For the last three years we have been working on one of the most ambitious photographic initiatives in the world to shine a light on the small, family farmers who bring food to our plates day after day, despite the many challenges they face.

Bringing together over 40 award winning photographers including Rankin, Martin Parr, Sophie Gerard, Pieter Hugo and Graciela Iturbide, We Feed the World captures the triumphs and tribulations of the small-holder farmers who produce over 70% of the world’s food.

Launching at the Bargehouse Gallery, Southbank on 11th October and opening to the public on Friday 12th October, We Feed the World documents the lives of nearly 50 farming communities across six continents. A selection of the 400+ images, together with their inspirational stories, will be shown in London until Sunday 21st October and be accompanied by an exciting programme of talks and events, soon to be announced. At the same time, all of the participating farming communities will receive exhibition packs in order to display We Feed the World wherever they are, breaking the Guinness World Record for the number of simultaneous photographic exhibitions held at any one time.

The exhibition aims to challenge the myth that we need industrial agriculture and quick-fix technologies to feed an ever-increasing population. Rowan Phillimore from The Gaia Foundation explains: “These world-renowned photographers capture agroecology in action for the first time. Agroecology is the future of farming. It is agriculture (farming) practised in a way that respects ecology (all the living things). We must stand up to the multi-million pound marketing budgets of agri-businesss to set the record straight because it is small-holder, agro-ecological farming that holds the answers to many of the world’s problems – from climate change and fertile soils, to public health & wellbeing.”

Cheryl Newman, curator and former photography director of the Telegraph magazine, said: “To convey such a critical message to a global audience is no small task, but photography really is the language of our age. When people come face to face with the farmers who produce the majority of the world’s food they see a real person, not a factory or a machine. They can connect with that person, be moved by their story and join the dots between farm and fork. Our food choices today are truly critical and I have seen time and again how photography has the ability to shift consciousness and effect change on a scale beyond any other form of communication. I have no doubt that We Feed the World has the power to do the same.”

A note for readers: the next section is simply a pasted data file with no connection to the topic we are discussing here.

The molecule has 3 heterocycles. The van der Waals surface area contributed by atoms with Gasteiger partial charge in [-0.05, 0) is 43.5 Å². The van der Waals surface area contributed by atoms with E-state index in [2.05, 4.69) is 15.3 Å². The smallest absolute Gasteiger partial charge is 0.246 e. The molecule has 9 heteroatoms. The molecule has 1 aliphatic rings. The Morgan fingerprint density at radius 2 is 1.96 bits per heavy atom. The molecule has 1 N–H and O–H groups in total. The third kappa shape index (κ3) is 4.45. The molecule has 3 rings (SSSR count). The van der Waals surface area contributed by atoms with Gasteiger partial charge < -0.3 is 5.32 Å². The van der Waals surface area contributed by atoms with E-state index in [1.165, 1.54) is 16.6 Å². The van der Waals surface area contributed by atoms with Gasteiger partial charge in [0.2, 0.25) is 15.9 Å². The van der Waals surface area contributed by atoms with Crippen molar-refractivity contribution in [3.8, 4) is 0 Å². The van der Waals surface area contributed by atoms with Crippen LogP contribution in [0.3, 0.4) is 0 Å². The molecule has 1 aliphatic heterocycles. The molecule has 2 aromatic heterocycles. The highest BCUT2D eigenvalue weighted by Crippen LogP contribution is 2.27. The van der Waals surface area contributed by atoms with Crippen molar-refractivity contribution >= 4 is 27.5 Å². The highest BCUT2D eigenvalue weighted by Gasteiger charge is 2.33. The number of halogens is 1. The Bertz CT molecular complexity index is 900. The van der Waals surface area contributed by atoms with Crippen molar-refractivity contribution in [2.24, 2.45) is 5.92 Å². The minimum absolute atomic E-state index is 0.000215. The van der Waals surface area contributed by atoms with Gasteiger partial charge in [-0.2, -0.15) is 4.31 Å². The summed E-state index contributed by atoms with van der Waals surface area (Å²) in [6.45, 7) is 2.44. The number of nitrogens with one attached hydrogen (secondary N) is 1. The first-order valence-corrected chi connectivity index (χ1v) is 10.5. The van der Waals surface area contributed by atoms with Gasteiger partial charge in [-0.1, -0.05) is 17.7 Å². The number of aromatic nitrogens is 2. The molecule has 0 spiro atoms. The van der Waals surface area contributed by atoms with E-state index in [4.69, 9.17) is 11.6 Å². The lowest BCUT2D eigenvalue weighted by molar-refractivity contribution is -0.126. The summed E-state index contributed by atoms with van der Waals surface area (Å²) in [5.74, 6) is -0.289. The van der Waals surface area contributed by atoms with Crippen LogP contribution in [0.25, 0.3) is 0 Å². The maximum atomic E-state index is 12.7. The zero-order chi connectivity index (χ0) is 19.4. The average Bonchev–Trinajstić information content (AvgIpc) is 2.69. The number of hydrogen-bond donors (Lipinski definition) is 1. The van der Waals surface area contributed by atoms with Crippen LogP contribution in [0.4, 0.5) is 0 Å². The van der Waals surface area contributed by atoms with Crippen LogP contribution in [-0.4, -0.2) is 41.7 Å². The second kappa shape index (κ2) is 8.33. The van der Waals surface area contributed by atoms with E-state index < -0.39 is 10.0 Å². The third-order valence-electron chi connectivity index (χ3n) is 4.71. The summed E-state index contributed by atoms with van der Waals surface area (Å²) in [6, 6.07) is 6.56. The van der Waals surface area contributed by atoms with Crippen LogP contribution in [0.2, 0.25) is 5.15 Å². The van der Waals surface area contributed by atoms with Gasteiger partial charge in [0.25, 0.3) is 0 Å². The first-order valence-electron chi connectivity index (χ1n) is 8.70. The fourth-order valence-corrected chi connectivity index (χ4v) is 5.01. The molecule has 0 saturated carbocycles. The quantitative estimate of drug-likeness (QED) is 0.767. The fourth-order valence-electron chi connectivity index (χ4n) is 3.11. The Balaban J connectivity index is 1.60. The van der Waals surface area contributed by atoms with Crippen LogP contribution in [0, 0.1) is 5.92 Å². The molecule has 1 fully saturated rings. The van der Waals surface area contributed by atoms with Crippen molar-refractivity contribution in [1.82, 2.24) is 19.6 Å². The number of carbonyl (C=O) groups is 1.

The exhibition will be accompanied by a ten-day programme of talks, films and workshops by international activists in the food and farming movement, artists and leading campaign groups – the full itinerary on its way! There will also be a Good Food March organised by Gaia in collaboration with the LandWorkers Alliance on Sunday 14th October, meeting at noon at Parliament Square. Please join us! The march will call for changes to UK agricultural policy ahead of World Food Day on 16th October. Speeches at the Bargehouse Gallery will be delivered by food activists, Anna Lappe and Jyoti Fernandez.

Jyoti Fernandes, Chair of the Landworkers Alliance said: “As we leave the European Common Agricultural Policy, the UK agriculture bill will determine the future of our food system for the next 50 years or more. We want a food systems that support farmers to produce healthy, affordable food for everyone, using methods that are kind to animals, the earth and support independent farmers. This is a critical time for the public to come together and make their support for good food and good farming clear to those negotiating our future”.

Juana Marzana, a farmer in El Choro, Bolivia, photograph by Nick Ballon

Francesca Price, We Feed the World project director, states: From ice covered Northern Sweden to the depths of the Amazon jungle, these iconic images tell the diverse and inspiring stories of the men, women and families that supply the majority of the world’s food.

“In doing so, the project seeks to replace the image of the poor, struggling farmer with a truer, more resilient picture that both highlights the political complexities yet simple solutions that are available to us in addressing some of the greatest challenges of our time. We want these images to empower people to support their local food system and protect our planet.”

Jeremy Irons, actor, claims: “We Feed the World’s winning combination of beautiful images and powerful storytelling is a wake-up call. Our most urgent task is to support farming communities around the world practicing the kind of regenerative agriculture that can keep our planet, our climate and our communities healthy into the future.”

We Feed the World is a bold and ambitious collaboration between the arts, environmental and business sectors, who have come together for the first time to share the inspiring stories of regenerative agriculture across the world. We hope that you will join us between Friday 12th and Sunday 21st October for the great unveiling of this incredible body of work, and to celebrate small, family farmers the world over.

Visit the dedicated site here!